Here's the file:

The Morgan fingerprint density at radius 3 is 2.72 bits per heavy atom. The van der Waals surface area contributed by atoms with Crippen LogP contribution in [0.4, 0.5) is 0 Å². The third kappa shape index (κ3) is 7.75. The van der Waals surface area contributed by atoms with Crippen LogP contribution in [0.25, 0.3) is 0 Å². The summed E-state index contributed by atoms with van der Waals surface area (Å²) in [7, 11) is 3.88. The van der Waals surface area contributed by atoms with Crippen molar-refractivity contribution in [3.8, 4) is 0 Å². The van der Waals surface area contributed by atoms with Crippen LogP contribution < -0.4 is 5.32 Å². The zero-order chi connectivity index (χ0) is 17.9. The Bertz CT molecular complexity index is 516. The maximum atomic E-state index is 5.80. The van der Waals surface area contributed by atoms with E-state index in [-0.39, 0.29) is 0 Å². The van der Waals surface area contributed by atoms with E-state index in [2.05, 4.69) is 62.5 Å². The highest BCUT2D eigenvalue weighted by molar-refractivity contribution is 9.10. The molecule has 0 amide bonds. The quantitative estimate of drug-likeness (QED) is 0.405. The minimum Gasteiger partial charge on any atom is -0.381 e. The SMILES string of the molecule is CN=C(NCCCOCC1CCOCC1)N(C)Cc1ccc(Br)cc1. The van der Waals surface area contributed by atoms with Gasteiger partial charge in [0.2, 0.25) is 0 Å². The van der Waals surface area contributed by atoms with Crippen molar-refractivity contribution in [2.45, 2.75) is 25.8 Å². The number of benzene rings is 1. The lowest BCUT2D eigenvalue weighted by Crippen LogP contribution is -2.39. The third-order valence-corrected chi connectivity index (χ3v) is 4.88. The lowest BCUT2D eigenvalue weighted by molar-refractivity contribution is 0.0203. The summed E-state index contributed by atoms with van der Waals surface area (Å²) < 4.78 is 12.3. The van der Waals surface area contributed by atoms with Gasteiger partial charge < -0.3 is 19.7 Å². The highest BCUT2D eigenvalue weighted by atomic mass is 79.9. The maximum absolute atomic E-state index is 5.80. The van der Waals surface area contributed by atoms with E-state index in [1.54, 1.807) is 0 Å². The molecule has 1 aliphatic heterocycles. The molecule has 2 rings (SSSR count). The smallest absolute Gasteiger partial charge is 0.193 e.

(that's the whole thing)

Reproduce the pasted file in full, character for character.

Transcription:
The Morgan fingerprint density at radius 3 is 2.72 bits per heavy atom. The van der Waals surface area contributed by atoms with Crippen LogP contribution in [0.4, 0.5) is 0 Å². The third kappa shape index (κ3) is 7.75. The van der Waals surface area contributed by atoms with Crippen LogP contribution in [0.25, 0.3) is 0 Å². The summed E-state index contributed by atoms with van der Waals surface area (Å²) in [7, 11) is 3.88. The van der Waals surface area contributed by atoms with Crippen molar-refractivity contribution in [3.8, 4) is 0 Å². The van der Waals surface area contributed by atoms with Crippen LogP contribution < -0.4 is 5.32 Å². The zero-order chi connectivity index (χ0) is 17.9. The Bertz CT molecular complexity index is 516. The maximum atomic E-state index is 5.80. The van der Waals surface area contributed by atoms with E-state index in [-0.39, 0.29) is 0 Å². The van der Waals surface area contributed by atoms with E-state index in [2.05, 4.69) is 62.5 Å². The highest BCUT2D eigenvalue weighted by molar-refractivity contribution is 9.10. The molecule has 0 amide bonds. The quantitative estimate of drug-likeness (QED) is 0.405. The minimum Gasteiger partial charge on any atom is -0.381 e. The SMILES string of the molecule is CN=C(NCCCOCC1CCOCC1)N(C)Cc1ccc(Br)cc1. The van der Waals surface area contributed by atoms with Gasteiger partial charge in [0.2, 0.25) is 0 Å². The van der Waals surface area contributed by atoms with Crippen molar-refractivity contribution in [2.45, 2.75) is 25.8 Å². The number of benzene rings is 1. The lowest BCUT2D eigenvalue weighted by Crippen LogP contribution is -2.39. The third-order valence-corrected chi connectivity index (χ3v) is 4.88. The lowest BCUT2D eigenvalue weighted by molar-refractivity contribution is 0.0203. The summed E-state index contributed by atoms with van der Waals surface area (Å²) < 4.78 is 12.3. The van der Waals surface area contributed by atoms with Gasteiger partial charge < -0.3 is 19.7 Å². The highest BCUT2D eigenvalue weighted by atomic mass is 79.9. The maximum absolute atomic E-state index is 5.80. The van der Waals surface area contributed by atoms with E-state index in [1.54, 1.807) is 0 Å². The molecule has 1 aliphatic heterocycles. The molecule has 2 rings (SSSR count). The smallest absolute Gasteiger partial charge is 0.193 e.